Helks and I with the local celebrity

We started the second half of the walk rather late on in the day .. 3pm to be precise. I’d had a podiatrist’s appointment early on in the day and we’d taken longer than anticipated climbing to the top of Conic Hill, rather than skirting around it. From Balmaha the route was very pretty but it incorporated a lot of ups and downs and many wiggles, which meant we didn’t reach our destination, the Rowardennan Youth Hostel until 7.45 that evening. It was a hot day and it seemed that the Scots had decided to eschew the Royal Wedding in favour of barbies and frisby on the beach. Who could blame them.

Scots at play

 

Although no-one wanted to play with Millie!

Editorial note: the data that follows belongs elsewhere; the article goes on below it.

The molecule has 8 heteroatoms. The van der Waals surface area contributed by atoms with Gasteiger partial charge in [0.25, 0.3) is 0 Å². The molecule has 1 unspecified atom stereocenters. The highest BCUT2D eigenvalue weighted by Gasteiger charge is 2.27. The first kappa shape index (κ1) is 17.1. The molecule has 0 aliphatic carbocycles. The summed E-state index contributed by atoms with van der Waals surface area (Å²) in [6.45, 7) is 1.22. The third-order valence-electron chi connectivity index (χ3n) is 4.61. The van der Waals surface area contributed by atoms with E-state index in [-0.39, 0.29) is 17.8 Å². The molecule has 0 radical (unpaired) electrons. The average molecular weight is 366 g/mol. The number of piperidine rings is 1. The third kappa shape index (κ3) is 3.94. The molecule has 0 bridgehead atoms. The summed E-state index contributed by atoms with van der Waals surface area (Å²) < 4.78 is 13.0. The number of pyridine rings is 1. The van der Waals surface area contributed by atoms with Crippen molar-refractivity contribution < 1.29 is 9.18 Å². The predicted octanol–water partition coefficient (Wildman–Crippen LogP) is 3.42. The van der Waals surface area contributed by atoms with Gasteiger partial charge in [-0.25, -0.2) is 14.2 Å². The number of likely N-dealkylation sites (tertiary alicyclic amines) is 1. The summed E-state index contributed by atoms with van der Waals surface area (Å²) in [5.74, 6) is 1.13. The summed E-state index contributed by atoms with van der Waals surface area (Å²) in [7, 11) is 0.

The loch shore

The route tripped in and out of woodland and across the gritty beaches of the loch. As the day grew longer the shadows extended and the light became more beautiful.

Bluebell woods

 

Lime green woodland

 

Kayaks lined up for tomorrow ..

 

Extending shadows

The fifteen mile walk seemed to go on and on forever. The scenery was glorious but we worked out that between us we only really had one fully-functioning body .. my left foot and leg, hands and back were pretty suspect while Helks’ knees and neck were definitely in need of a doctor’s attention. It felt cruel that the turn off for the youth hostel was a full mile from the actual hostel itself. We fairly collapsed into the reception of what turned out to be an establishment run on Faulty Towers guidelines. It’s elegant exterior was not at all a true reflection of what lay inside. We judged ourselves pretty lucky to end up with beds for the night that hadn’t been given away prematurely to other guests.

Evening view from the hostel

I’m exceedingly grateful to my sister, Helen Prytherch, for taking over the job of drawing while she’s with me walking The West Highland Way.

Black Dog Tails